8. My chem teacher was Mr. Sproul — I have him in my mind’s eye forty years later, which says something about his effect.

  9. When I was taking high school chemistry and learning about pH, acids and bases, there was a shampoo commerical that talked about how some shampoos would raise the pH of hair but this shampo would lower the pH of hair. By then I knew that hair had better be in a pretty narrow pH band — I dunno what a hair pH of 4 would do to your scalp but I don’t want it to happen to mine!
    Since the pH scale is logarithmic, yes, a small amount of acid, base or buffer near the center will produce a bigger change in the number than if you’re more acid or more base.
    I don’t think my old chem teacher, who resembled Gandalf with his eyebrows, ever defined alkalinity as the capacity to neutralize an acid, though it would involve that property. Bases and acids have properties when the other is not around; lye is a strong oxidizer without throwing any acid into it.

  10. I don’t get the bit about alkalinity causing algal blooms. I’ve always thought algal blooms caused alkalinity. High alkalinity stymies photosynthesis. Not that the range they are talking about is high by any measure, but I think they have reversed the cause and the effect. It is possible though, that if it is bicarbonate alkalinity, the algae assimilate inorganic carbon (which they will happily do) and grow because of it.

  11. It sounds like stopping acid rain would have caused an increase in alkalinity. Are they sure that that isn’t what they are measureing? Did they expect nothing to change when they stopped acid rain? If so, why did they do it?

  12. This is a handwaving argument, TC, without numbers. These folks are looking for another reason to get save the Bay money. They have been pushing on nitrate, phosphorous and sediment, so why not try some acid rain for along with the mix? BTW, if we have had a quarter century or more acid rain reduction (reduced fuel sulfur, NOx), wouldn’t the freshwater respond with a pH increase?

  13. Hi, again, Geoff,
    A strong acid/strong base titration curve is vertical about pH 7, so a drop of acid or base takes you a long way on the pH scale. A buffer interferes with the simple H+ + OH- =>H2O and flattens the curve. Buffers are used to hold the pH in certain ranges, so in the case of acid rain, the carbonates from rock dissolution buffer the receiving streams and don’t allow the pH to drop as predicted.
    Years ago I started up a wastewater plant after it had been built. The aerobic digestion section works best at a basic pH and with a certain alkalinity. Someone decided we could achieve that with sodium hydoxide solution. The pH and alkalinity dropped so fast that we used huge amounts of caustic. Replacing the caustic with lime provided a buffer and we were able to hold the pH and alkalinity much easier.

  14. The words “acid” and “alkali” are now subject to the same level of hand-waving abuse by the ignoranti as the word “science”.
    We are talking well-characterized aqueous chemistry here. Give me the numbers!

  15. Hi, Geoff:
    The simple definition of alkalinity is the ability to neutralize an acid. The definitions get a bit more complicated when you go to things like carbonate alkalinity, etc. I believe some of this article is pushing toward the buffering effect you get from carbonates. If I can remember all the way back to acid rain, I thought they were going to dissolve all the carbonate and make the ponds/lakes/streams acidic. Apparently we have changed our minds when it didn’t really happen as predicted.

  16. Howdy suyts
    Keep in mind I’m dusting off high-school chemistry here, back when the periodic table was just the periodic row.
    A buffer like bicarbonate interacts with an acid or a base to neutralize it. It’s commonly a weak acid or base itself, but it doesn’t just bind H+ and OH- ions. Buffers will not turn an acid lake to base nor vice versa.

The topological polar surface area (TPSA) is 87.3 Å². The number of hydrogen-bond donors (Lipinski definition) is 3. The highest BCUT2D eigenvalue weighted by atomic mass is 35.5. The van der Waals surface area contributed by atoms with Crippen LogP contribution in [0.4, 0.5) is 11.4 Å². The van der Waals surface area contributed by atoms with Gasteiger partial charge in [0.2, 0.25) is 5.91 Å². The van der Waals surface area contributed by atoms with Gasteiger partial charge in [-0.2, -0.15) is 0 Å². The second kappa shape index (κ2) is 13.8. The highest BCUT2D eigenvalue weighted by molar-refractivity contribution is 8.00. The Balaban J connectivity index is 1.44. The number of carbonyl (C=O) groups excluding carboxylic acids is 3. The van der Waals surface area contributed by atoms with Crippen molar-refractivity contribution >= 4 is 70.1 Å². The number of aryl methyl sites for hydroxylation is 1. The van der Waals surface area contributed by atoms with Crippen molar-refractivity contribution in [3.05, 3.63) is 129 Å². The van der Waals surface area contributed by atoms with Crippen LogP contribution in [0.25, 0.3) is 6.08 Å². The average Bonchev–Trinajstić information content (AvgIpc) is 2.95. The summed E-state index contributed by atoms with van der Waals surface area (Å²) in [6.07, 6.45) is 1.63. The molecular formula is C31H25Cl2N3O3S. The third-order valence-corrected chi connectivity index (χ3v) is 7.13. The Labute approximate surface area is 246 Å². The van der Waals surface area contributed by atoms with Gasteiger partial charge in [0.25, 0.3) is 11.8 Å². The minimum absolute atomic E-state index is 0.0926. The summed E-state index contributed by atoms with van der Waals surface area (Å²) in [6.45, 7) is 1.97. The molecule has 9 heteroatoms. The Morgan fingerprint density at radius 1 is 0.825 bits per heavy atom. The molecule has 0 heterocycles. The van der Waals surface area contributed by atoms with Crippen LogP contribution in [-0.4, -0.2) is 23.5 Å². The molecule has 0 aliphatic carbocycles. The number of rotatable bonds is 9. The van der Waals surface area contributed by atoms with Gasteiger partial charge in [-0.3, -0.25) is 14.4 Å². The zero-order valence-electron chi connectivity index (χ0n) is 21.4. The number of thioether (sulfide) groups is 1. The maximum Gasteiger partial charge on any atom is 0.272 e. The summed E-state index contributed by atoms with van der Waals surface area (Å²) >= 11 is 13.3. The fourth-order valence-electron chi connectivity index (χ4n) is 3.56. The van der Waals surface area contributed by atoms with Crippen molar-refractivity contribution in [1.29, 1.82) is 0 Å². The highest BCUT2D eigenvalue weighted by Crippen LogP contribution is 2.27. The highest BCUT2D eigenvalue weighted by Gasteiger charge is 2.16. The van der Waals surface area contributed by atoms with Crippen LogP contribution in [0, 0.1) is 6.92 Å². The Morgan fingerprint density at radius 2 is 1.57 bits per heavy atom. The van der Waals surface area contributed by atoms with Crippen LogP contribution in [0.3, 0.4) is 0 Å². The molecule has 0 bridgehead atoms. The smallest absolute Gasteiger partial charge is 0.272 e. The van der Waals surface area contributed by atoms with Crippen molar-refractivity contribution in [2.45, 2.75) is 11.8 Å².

If you mix an acid and a base, their ions will bond to form water. I dunno what else may happen – exothermic (heat-producing) reactions, if I recall correctly.

  17. John, I’m unaware of a litmus stick which exclusively reports acid but not alkaline. If they were testing for acidity, they would have to have known the pH levels!

    But, isn’t the mechanism they’re reporting make the pH level limiting? That is to say, if it is bicarbonate which is causing this, then the pH level isn’t going to swing too high?

  18. “Acid rain now making water bodies — are you ready — more alkaline!”
    Which mean less Acidification.

  19. “But y’know, if the acid rain was causing this kind of change, I’da thunk it would have come up sooner.’

    The reason it didn’t is they weren’t looking for it–they were so convinced the waters were becoming acidic that all of their “research” went into proving their theory. decades later, they see the opposite is happening.

    Just like “global warming”. When it gets really cold, they will call it evidence of “climate change”. The acid rain guys didn’t have a back-up label.

  20. The mechanism described — acid dissolution of rock so that buffering and alkaline materials enter bodies of water — is at least sort of plausible.
    The key question is, how much have different bodies of water changed? Alkalinity is not really “…a measure of water’s ability to neutralize acid.” It’s a measure of the concentration of hydroxide ions (OH-) in solution. It’s true that the hydroxide ions will bond with hydrogen ions (H+, the chemical that makes an acid) and result in a water molecule. Alkalis have other properties, though, so alkalinity is more than “…a measure of water’s ability to neutralize acid.”
    Acid-base character is described on the pH scale from 1 to 12. A lower number is more acid and a higher number is more alkaline. The numbers toward the middle are actually more neutral — the H+ or OH- ions are fewer at 5 or 9 than at 3 or 10.
    If the shift is to a slightly less acid body of water, it would be hard to say that the water is more alkaline. I don’t remember enough chemistry to know where the concerns would begin and I’d have to know a lot about the local life forms and the pH ranges to which they are adapted.
    But y’know, if the acid rain was causing this kind of change, I’da thunk it would have come up sooner.